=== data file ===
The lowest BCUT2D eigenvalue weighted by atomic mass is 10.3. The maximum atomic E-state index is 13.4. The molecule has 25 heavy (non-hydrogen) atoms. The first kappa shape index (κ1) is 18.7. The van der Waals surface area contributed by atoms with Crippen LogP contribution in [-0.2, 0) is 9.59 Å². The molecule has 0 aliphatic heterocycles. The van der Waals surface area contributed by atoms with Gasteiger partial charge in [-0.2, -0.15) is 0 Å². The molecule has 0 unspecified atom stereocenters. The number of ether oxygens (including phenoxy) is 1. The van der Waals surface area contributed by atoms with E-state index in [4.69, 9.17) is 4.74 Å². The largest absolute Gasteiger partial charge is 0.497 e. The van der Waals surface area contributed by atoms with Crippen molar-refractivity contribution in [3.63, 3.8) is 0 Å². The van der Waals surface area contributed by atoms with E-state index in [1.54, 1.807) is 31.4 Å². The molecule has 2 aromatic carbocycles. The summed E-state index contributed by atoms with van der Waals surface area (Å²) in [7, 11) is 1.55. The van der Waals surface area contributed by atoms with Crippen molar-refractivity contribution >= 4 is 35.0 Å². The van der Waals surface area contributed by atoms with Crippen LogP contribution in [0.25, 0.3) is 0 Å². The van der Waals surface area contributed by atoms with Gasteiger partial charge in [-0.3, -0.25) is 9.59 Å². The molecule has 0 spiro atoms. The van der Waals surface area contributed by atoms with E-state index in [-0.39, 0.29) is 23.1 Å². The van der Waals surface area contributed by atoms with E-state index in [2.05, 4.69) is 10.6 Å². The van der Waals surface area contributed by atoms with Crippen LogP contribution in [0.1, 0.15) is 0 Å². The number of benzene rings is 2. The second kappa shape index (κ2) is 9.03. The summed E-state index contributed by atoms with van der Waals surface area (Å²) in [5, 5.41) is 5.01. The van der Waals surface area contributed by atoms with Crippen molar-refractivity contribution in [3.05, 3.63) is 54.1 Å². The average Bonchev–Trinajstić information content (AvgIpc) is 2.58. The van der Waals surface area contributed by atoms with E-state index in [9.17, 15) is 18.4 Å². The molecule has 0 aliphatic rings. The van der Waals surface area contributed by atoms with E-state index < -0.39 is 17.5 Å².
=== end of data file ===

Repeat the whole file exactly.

The lowest BCUT2D eigenvalue weighted by atomic mass is 10.3. The maximum atomic E-state index is 13.4. The molecule has 25 heavy (non-hydrogen) atoms. The first kappa shape index (κ1) is 18.7. The van der Waals surface area contributed by atoms with Crippen LogP contribution in [-0.2, 0) is 9.59 Å². The molecule has 0 aliphatic heterocycles. The van der Waals surface area contributed by atoms with Gasteiger partial charge in [-0.2, -0.15) is 0 Å². The molecule has 0 unspecified atom stereocenters. The number of ether oxygens (including phenoxy) is 1. The van der Waals surface area contributed by atoms with E-state index in [4.69, 9.17) is 4.74 Å². The largest absolute Gasteiger partial charge is 0.497 e. The van der Waals surface area contributed by atoms with Crippen molar-refractivity contribution in [3.63, 3.8) is 0 Å². The van der Waals surface area contributed by atoms with E-state index in [1.54, 1.807) is 31.4 Å². The molecule has 2 aromatic carbocycles. The summed E-state index contributed by atoms with van der Waals surface area (Å²) in [7, 11) is 1.55. The van der Waals surface area contributed by atoms with Crippen molar-refractivity contribution >= 4 is 35.0 Å². The van der Waals surface area contributed by atoms with Crippen LogP contribution in [0.25, 0.3) is 0 Å². The van der Waals surface area contributed by atoms with Gasteiger partial charge in [-0.3, -0.25) is 9.59 Å². The molecule has 0 spiro atoms. The van der Waals surface area contributed by atoms with E-state index in [-0.39, 0.29) is 23.1 Å². The van der Waals surface area contributed by atoms with E-state index in [2.05, 4.69) is 10.6 Å². The van der Waals surface area contributed by atoms with Crippen LogP contribution in [0.1, 0.15) is 0 Å². The number of benzene rings is 2. The second kappa shape index (κ2) is 9.03. The summed E-state index contributed by atoms with van der Waals surface area (Å²) in [5, 5.41) is 5.01. The van der Waals surface area contributed by atoms with Crippen molar-refractivity contribution in [3.05, 3.63) is 54.1 Å². The average Bonchev–Trinajstić information content (AvgIpc) is 2.58. The van der Waals surface area contributed by atoms with E-state index in [9.17, 15) is 18.4 Å². The molecule has 0 aliphatic rings. The van der Waals surface area contributed by atoms with E-state index < -0.39 is 17.5 Å².